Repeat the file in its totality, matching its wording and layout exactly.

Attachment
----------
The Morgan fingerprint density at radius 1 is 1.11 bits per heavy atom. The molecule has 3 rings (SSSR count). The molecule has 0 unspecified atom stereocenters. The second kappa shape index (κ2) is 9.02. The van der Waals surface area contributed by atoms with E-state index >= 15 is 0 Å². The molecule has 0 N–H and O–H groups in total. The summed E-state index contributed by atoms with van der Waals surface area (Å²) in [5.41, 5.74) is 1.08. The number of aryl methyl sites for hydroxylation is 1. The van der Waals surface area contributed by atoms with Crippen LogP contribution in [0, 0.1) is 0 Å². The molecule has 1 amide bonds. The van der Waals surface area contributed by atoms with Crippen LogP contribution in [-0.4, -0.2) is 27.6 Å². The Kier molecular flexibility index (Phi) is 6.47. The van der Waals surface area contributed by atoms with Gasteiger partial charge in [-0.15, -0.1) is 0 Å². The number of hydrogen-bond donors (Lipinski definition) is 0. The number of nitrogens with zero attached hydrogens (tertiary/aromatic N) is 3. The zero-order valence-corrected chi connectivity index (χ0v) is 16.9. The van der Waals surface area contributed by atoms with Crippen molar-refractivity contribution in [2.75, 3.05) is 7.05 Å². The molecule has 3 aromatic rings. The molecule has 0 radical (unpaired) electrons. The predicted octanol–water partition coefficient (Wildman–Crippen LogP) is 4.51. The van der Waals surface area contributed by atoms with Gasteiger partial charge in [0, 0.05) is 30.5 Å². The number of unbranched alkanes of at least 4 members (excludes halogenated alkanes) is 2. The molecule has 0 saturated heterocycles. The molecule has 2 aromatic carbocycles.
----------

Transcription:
The Morgan fingerprint density at radius 1 is 1.11 bits per heavy atom. The molecule has 3 rings (SSSR count). The molecule has 0 unspecified atom stereocenters. The second kappa shape index (κ2) is 9.02. The van der Waals surface area contributed by atoms with E-state index >= 15 is 0 Å². The molecule has 0 N–H and O–H groups in total. The summed E-state index contributed by atoms with van der Waals surface area (Å²) in [5.41, 5.74) is 1.08. The number of aryl methyl sites for hydroxylation is 1. The van der Waals surface area contributed by atoms with Crippen LogP contribution in [0, 0.1) is 0 Å². The molecule has 1 amide bonds. The van der Waals surface area contributed by atoms with Crippen LogP contribution in [-0.4, -0.2) is 27.6 Å². The Kier molecular flexibility index (Phi) is 6.47. The van der Waals surface area contributed by atoms with Gasteiger partial charge in [-0.15, -0.1) is 0 Å². The number of hydrogen-bond donors (Lipinski definition) is 0. The number of nitrogens with zero attached hydrogens (tertiary/aromatic N) is 3. The zero-order valence-corrected chi connectivity index (χ0v) is 16.9. The van der Waals surface area contributed by atoms with Crippen molar-refractivity contribution in [2.75, 3.05) is 7.05 Å². The molecule has 3 aromatic rings. The molecule has 0 radical (unpaired) electrons. The predicted octanol–water partition coefficient (Wildman–Crippen LogP) is 4.51. The van der Waals surface area contributed by atoms with Gasteiger partial charge in [0, 0.05) is 30.5 Å². The number of unbranched alkanes of at least 4 members (excludes halogenated alkanes) is 2. The molecule has 0 saturated heterocycles. The molecule has 2 aromatic carbocycles.